You are an artist, but are you in business?

Like an antidote to the tik tok scandal, where, at the tail end of the pandemic, the ATO gave out or lost billions of dollars in false GST refunds, attention has turned to the very definition of whether certain taxpayers – namely artists – are really in business.


This is not as straightforward a question to answer as it may appear and has serious implications for being able to continue to use your ABN, claim income tax deductions, benefit from rebates of GST and access interest-free ATO payment plans.


The concept of an artist being in business is contradictory in many ways. The creation of artistic work is meant to be free of the usual mundane commercial considerations of non-creative enterprises, but from a taxation perspective all businesses benefit or suffer from the same rules.


Creative businesses may be square pegs in a round hole, however the following indicators of being in business apply to them as much as anyone else:

  • profit motive
  • scale of activities
  • business plan
  • commercial character
  • system and organisation
  • temporal contexts


Artists need to demonstrate that eventually they will make a living from their practice. When the GST laws were introduced into our tax system over 25 years ago, the ATO conducted field interviews with artists to establish whether they had a profit motive, which only proved how little the ATO knew about the arts. Little has changed in the intervening time period.


Receipt of income is important. Claiming expenses as an artist year after year will not be viewed favourably if no income is ever declared. Sometimes a choice will eventuate as to whether income is paid to an artist as a salary or wage with PAYG tax deducted or as business income. Proving the profit motive indicia is helped by choosing the latter over the former.


Your scale of activities refers to how busy you are in running your practice. If you do not have much in the way of income, this can be proven with records of meetings and phone logs. You are meant to have regularity of activity when you are in business. This means constantly working on your artistic practice, rather than turning your attention to it only when time permits – or as John Lennon said, while you are busy making other plans


Having a business plan is important to demonstrate that you are monitoring the ongoing viability of your enterprise. It is not necessary to employ a consultant to write up a plan. You could have a document that sets out the goals you wish to achieve and the ways that these goals will be achieved.


The commercial character will be proven when you do succeed in your ventures. This is easier for established artists because they already have audiences willing to support new outputs of work. For emerging artists, this indicia may not be relevant. Creating works with a commercial character is exactly not what consumers expect of young and daring artists.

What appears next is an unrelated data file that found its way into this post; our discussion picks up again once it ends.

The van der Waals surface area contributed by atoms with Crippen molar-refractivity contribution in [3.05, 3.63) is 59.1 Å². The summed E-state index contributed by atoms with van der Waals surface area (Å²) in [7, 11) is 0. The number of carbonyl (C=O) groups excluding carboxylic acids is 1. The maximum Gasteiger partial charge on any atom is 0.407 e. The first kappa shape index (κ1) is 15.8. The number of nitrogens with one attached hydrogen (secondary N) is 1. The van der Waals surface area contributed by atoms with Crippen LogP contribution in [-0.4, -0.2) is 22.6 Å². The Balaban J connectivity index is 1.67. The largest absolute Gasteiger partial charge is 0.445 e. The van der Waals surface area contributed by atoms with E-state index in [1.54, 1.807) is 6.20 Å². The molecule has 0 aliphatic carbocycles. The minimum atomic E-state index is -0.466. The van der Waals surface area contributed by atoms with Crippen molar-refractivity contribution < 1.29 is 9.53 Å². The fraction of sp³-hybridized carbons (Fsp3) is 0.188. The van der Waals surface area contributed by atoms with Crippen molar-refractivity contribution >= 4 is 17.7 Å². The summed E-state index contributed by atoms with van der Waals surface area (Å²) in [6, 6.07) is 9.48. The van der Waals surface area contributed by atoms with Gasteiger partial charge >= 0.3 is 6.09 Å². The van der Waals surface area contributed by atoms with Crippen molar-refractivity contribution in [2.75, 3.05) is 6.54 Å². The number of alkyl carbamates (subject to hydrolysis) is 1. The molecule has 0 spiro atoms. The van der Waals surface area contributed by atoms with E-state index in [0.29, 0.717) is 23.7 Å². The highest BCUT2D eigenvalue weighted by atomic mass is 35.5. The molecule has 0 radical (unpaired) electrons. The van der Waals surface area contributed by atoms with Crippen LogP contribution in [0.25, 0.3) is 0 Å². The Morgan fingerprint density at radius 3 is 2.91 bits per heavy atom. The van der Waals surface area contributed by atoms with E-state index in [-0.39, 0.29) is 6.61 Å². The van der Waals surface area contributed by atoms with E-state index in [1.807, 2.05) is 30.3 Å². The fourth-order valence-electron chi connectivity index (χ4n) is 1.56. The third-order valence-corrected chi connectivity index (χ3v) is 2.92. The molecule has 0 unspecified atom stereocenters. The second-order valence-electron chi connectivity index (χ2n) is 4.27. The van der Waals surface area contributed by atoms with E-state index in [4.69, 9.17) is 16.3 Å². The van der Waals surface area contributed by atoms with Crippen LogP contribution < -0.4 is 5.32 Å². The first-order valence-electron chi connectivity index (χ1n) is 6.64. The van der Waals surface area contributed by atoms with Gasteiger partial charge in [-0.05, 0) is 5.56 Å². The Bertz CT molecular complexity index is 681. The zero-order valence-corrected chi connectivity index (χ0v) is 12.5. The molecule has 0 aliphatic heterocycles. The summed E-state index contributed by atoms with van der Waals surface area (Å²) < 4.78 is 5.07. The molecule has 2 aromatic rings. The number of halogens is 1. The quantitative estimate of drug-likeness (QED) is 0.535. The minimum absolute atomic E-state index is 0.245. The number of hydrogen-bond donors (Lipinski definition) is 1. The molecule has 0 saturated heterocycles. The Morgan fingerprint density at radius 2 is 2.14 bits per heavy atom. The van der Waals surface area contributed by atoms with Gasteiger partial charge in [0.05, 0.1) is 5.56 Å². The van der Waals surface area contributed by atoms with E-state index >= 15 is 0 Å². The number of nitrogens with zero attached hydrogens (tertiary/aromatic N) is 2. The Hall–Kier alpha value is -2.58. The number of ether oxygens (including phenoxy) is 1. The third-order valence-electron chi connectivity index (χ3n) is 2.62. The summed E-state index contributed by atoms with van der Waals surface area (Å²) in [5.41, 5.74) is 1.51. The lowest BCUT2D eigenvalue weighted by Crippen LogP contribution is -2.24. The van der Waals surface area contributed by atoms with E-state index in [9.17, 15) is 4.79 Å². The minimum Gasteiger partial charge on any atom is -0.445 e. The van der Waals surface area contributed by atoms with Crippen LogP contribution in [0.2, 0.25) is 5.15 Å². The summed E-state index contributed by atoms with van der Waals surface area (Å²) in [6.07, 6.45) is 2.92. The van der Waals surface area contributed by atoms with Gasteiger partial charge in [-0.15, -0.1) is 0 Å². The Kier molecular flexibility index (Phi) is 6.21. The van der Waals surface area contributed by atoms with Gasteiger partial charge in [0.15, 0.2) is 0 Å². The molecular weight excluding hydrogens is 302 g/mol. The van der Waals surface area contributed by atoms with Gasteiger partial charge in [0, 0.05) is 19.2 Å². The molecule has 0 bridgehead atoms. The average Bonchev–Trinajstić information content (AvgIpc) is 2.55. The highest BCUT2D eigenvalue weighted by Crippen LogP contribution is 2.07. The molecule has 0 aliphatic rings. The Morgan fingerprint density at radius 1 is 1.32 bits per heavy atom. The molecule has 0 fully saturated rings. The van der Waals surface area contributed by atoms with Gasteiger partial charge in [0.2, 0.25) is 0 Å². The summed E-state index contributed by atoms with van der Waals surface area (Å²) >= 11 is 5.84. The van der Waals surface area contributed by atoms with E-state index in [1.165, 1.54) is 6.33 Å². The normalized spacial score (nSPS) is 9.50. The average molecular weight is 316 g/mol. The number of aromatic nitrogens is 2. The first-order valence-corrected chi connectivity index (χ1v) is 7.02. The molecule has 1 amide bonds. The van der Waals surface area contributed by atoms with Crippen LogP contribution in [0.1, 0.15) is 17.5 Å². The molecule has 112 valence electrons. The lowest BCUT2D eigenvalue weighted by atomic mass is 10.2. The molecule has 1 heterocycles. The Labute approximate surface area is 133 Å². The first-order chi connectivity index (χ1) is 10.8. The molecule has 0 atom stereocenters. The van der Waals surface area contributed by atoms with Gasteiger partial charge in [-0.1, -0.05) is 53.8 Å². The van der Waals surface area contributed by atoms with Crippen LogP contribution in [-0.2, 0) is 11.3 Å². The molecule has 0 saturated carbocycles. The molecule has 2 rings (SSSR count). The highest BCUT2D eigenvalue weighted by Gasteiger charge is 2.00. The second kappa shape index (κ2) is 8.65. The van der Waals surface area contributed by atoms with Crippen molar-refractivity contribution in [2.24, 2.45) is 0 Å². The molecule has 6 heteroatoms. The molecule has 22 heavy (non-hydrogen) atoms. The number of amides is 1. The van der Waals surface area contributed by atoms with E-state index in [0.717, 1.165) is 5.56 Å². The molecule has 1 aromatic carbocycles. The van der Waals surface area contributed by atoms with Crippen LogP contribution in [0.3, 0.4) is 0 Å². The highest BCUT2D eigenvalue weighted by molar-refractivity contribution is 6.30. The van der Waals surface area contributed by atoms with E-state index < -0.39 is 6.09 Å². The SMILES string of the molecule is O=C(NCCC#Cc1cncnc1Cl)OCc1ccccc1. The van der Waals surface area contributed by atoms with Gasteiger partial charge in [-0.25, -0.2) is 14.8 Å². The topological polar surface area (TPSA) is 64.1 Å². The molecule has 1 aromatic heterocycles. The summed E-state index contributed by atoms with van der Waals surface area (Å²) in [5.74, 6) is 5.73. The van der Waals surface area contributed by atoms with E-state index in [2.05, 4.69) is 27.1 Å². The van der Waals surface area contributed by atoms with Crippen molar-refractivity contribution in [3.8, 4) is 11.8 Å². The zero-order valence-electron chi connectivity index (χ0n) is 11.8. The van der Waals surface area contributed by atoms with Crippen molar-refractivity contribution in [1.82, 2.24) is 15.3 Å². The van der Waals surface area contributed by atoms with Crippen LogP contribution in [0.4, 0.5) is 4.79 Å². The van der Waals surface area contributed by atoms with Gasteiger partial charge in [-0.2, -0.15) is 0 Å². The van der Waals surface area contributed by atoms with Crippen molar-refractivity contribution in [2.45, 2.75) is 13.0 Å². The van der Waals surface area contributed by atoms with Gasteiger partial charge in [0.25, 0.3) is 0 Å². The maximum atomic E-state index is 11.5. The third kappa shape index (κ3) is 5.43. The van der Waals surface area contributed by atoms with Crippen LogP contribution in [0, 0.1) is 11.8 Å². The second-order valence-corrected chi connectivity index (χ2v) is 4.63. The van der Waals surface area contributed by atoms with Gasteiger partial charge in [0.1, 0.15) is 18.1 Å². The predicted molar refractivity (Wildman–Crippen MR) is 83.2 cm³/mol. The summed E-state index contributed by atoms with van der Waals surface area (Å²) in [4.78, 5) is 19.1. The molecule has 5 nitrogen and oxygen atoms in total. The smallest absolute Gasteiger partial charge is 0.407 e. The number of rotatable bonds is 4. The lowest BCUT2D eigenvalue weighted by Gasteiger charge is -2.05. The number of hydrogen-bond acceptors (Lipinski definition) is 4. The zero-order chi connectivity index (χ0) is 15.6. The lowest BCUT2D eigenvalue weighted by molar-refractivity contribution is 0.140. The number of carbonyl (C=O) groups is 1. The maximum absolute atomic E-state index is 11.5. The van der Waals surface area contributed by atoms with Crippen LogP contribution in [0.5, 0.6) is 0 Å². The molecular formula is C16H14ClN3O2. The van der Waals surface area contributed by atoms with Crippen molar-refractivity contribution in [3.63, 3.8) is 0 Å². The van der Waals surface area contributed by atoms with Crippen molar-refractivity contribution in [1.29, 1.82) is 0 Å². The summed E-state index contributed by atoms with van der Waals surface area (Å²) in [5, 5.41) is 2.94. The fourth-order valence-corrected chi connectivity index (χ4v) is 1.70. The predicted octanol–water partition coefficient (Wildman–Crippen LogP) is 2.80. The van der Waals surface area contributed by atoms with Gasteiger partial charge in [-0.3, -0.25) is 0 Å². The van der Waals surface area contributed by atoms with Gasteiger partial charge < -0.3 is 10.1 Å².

System and organisation describe the infrastructure developed around a business, such as premises, staff, websites, marketing and the like. The more developed these systems are, the more likely they are to indicate a business operation. Clients selected for information reviews by the ATO as to whether they are in business or not should expect to have their social media and websites examined as part of this process.


Temporal contexts are relevant only so far as to explain why changes occurred in an artist’s way of conducting their affairs in a particular period. A good example is the pandemic and the way it forced artists to adapt to artificial conditions like not being able to perform in public.


Occasionally it is better to be seen as not being in business by the ATO to avoid having to pay tax on one-off gains like art prize winnings or to be forced to return COVID grants to State governments for breaching public health guidelines. The above indicators are all relevant to adopting this opposite view.


If you feel you are not in business, but have earned income outside your day job, it is recommended you complete a ‘statement by supplier’ form rather than provide an invoice to receive payment.


The consequences of being found not to be in business as an artist, when you need to show that you really are in business, can be serious. Apart from not being able to use your ABN, losses made by professional artists can be held non-deductible against other income and the ability to claim GST credits taken away.


More recently, the ATO is using a viability of business metric to decide whether they will support a payment plan to repay tax debts. These payment plans are interest-free if all the conditions of the plan are met. If your arts business is held not to meet the above criteria, it could find itself deemed a commercial risk by the ATO and not eligible for an interest-free payment plan. It appears this change of policy is also linked to an announcement by the Treasurer late last year to not allow deductibility of certain ATO interest changes.


My advice to limit artist exposure to such consequences are two-fold:

  1. declare all of your income, include cash payments; and
  2. strive to make sales of at least $20,000 per year.


Item 2 is one of the so-called non-commercial loss tests set out at Division 35 of the Income Tax Assessment Act 1997. Known as the turnover test, counting commissions deducted from your sales might mean the difference between passing or failing this test. At law, sales of art on consignment to galleries are fully counted as belonging to the artist, even though commission is deducted before they are paid.


It could assist in not having to rely on one of the other tests, particularly the arts business test, which could lead you into a conversation with the ATO over whether or not you are actually in business.


And that will not exactly be talking poetry with the tax man.


Artwork image: Harold David, Of a Feather (2024)